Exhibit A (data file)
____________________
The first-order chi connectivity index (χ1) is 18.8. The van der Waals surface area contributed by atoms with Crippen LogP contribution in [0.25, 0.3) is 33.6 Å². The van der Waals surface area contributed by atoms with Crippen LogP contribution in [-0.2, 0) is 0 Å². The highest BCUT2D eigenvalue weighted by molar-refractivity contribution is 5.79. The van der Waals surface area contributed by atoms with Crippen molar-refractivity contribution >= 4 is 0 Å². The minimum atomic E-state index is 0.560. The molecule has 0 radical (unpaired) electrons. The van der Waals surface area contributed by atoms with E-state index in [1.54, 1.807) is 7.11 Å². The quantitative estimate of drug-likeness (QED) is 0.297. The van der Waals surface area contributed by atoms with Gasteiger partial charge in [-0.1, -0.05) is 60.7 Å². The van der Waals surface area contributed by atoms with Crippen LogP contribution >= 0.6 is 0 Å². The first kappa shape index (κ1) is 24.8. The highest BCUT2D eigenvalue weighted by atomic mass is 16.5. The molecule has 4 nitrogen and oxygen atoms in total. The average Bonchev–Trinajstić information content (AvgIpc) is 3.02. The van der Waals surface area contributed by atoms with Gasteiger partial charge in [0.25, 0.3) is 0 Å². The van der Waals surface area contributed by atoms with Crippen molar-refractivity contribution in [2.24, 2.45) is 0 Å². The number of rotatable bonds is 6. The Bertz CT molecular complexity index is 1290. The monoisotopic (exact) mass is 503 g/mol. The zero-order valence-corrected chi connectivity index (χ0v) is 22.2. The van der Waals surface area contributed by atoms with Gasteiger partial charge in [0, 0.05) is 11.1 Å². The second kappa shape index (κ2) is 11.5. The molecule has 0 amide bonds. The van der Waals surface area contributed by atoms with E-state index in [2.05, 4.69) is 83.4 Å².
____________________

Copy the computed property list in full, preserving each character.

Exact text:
The first-order chi connectivity index (χ1) is 18.8. The van der Waals surface area contributed by atoms with Crippen LogP contribution in [0.25, 0.3) is 33.6 Å². The van der Waals surface area contributed by atoms with Crippen LogP contribution in [-0.2, 0) is 0 Å². The highest BCUT2D eigenvalue weighted by molar-refractivity contribution is 5.79. The van der Waals surface area contributed by atoms with Crippen molar-refractivity contribution >= 4 is 0 Å². The minimum atomic E-state index is 0.560. The molecule has 0 radical (unpaired) electrons. The van der Waals surface area contributed by atoms with E-state index in [1.54, 1.807) is 7.11 Å². The quantitative estimate of drug-likeness (QED) is 0.297. The van der Waals surface area contributed by atoms with Gasteiger partial charge in [-0.1, -0.05) is 60.7 Å². The van der Waals surface area contributed by atoms with Crippen LogP contribution >= 0.6 is 0 Å². The first kappa shape index (κ1) is 24.8. The highest BCUT2D eigenvalue weighted by atomic mass is 16.5. The molecule has 4 nitrogen and oxygen atoms in total. The average Bonchev–Trinajstić information content (AvgIpc) is 3.02. The van der Waals surface area contributed by atoms with Gasteiger partial charge in [0.25, 0.3) is 0 Å². The van der Waals surface area contributed by atoms with Crippen molar-refractivity contribution in [2.24, 2.45) is 0 Å². The number of rotatable bonds is 6. The Bertz CT molecular complexity index is 1290. The monoisotopic (exact) mass is 503 g/mol. The zero-order valence-corrected chi connectivity index (χ0v) is 22.2. The van der Waals surface area contributed by atoms with Gasteiger partial charge in [0, 0.05) is 11.1 Å². The second kappa shape index (κ2) is 11.5. The molecule has 0 amide bonds. The van der Waals surface area contributed by atoms with E-state index in [2.05, 4.69) is 83.4 Å².